FreeBSD 5.3 Bridge performance take II

Brad Knowles brad at
Thu Sep 9 08:07:29 PDT 2004

At 1:55 AM -0700 2004-09-09, Matthew Dillon wrote:

>      If you don't believe that the slab allocator has severe performance
>      issues then the slab allocator (aka malloc()) should simply be used
>      directly.  If you do believe that the slab allocator has severe
>      performance issues then the correct solution is to FIRST FIX THE

	I think Robert's point was that we don't know for sure how badly 
this part of the system may be broken, or what the best fix is to 
apply.  My understanding is that he's trying to instrument the thing 
so that he can simulate various different alternatives and see which 
appears to be the best solution (if anything actually needs to be 
done).  Once that decision has been made, then you can start work on 
implementing the real solution.  You also get a nice prototype/second 
system effect as a result.

	The alternative which you seem to be advocating seems to me to be 
a classic case of "READY, FIRE, AIM!"

>      It seems clear to me that it makes little sense to spend time
>      on a per-thread memory cache when a per-cpu memory cache is, just from
>      an algorithmic point of view, going to be far more effective, far
>      easier to manage, possible to have larger (deterministic) hysteresis
>      without creating too much non-deterministic slop, and so on and so forth.

	You may believe that to be true, but I think Robert is saying 
that he wants to try to gather some hard evidence before he tries to 
implement any given solution.

>      If this is just an experiment, and therefore something that will never
>      be committed, then I still don't understand why you are even wasting time
>      working on it when you could be fixing the slab allocator instead.

	This seems to me to be a case of making some assumptions about 
where the cart may be and instead focusing exclusively on trying to 
first optimize the horse location.

	I don't know what Robert's ultimately going to do, but I 
appreciate the fact that he's taking time to try to measure various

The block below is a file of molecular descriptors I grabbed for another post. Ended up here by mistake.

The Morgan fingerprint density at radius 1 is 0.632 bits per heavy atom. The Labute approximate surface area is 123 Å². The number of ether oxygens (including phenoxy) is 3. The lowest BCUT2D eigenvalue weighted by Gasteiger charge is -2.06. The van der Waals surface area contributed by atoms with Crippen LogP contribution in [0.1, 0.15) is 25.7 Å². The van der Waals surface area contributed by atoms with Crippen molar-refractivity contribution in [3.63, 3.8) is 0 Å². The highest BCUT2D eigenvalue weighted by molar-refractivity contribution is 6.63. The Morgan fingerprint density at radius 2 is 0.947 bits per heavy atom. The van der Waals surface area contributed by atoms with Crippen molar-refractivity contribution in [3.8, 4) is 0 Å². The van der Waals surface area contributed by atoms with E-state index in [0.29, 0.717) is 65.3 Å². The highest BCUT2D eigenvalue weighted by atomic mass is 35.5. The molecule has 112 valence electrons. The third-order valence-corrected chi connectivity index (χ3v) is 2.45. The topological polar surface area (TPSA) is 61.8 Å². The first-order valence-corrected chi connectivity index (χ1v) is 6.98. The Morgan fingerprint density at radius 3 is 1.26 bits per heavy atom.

different options for the subsystem he's considering, before he 
starts slashing and burning in the codebase.

	More importantly, he's communicating with a relatively large 
group of important members of the user base as to what he's got 
cooking in his testbed, and telling us something of the methods he 
intends to use to measure the performance of the different options. 
This speaks volumes to me, and seems to be a wonderful change from 
the behaviour that we in this community have occasionally seen 
apparently coming from other people.

	Those other people may very well have been doing their own 
scientific measurement process before they started making changes. 
However, regardless of whatever they were doing behind closed doors, 
and whatever select members of core@ that they may have been talking 
to about these issues, I certainly don't recall seeing them talking 
to the current@ community about what they had going on before we had 
and announcement of a large-scale change sprung on us.

	Good communications with the user base is key.  Robert seems to 
me to be making a big improvement in this area, and I hope this is a 
trend that will continue.

>      Well, I guess identifying the problem areas is good, but it isn't
>      rocket science.  It should be glaringly obvious without requiring
>      all that much actual testing.

	I'm not convinced of that, at least not in this case.  Certainly, 
there are situations where a casual inspection of the code will 
identify glaring issues that need to be resolved.

	However, this is one of the most critical parts of the entire OS, 
and I think Robert is being very intelligent by deciding that he's 
going to try to avoid making any assumptions going in and will 
instead try all the various different options and see what works best.

Brad Knowles, <brad at>

"Those who would give up essential Liberty, to purchase a little
temporary Safety, deserve neither Liberty nor Safety."

     -- Benjamin Franklin (1706-1790), reply of the Pennsylvania
     Assembly to the Governor, November 11, 1755

   SAGE member since 1995.  See <> for more info.

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